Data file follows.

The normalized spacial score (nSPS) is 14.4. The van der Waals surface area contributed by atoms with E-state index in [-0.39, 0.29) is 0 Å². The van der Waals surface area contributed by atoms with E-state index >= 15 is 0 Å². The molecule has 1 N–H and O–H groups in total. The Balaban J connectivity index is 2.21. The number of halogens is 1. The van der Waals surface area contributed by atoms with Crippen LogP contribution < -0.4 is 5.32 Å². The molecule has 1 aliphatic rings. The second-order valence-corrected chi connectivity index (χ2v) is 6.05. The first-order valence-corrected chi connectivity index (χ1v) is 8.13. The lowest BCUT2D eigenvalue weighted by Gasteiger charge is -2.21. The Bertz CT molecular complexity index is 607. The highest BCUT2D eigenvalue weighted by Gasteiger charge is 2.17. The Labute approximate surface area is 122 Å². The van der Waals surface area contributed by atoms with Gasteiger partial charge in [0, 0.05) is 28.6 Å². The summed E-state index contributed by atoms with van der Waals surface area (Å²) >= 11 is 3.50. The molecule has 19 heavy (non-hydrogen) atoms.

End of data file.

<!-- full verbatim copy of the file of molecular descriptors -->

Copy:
The normalized spacial score (nSPS) is 14.4. The van der Waals surface area contributed by atoms with E-state index in [-0.39, 0.29) is 0 Å². The van der Waals surface area contributed by atoms with E-state index >= 15 is 0 Å². The molecule has 1 N–H and O–H groups in total. The Balaban J connectivity index is 2.21. The number of halogens is 1. The van der Waals surface area contributed by atoms with Crippen LogP contribution < -0.4 is 5.32 Å². The molecule has 1 aliphatic rings. The second-order valence-corrected chi connectivity index (χ2v) is 6.05. The first-order valence-corrected chi connectivity index (χ1v) is 8.13. The lowest BCUT2D eigenvalue weighted by Gasteiger charge is -2.21. The Bertz CT molecular complexity index is 607. The highest BCUT2D eigenvalue weighted by Gasteiger charge is 2.17. The Labute approximate surface area is 122 Å². The van der Waals surface area contributed by atoms with Gasteiger partial charge in [0, 0.05) is 28.6 Å². The summed E-state index contributed by atoms with van der Waals surface area (Å²) >= 11 is 3.50. The molecule has 19 heavy (non-hydrogen) atoms.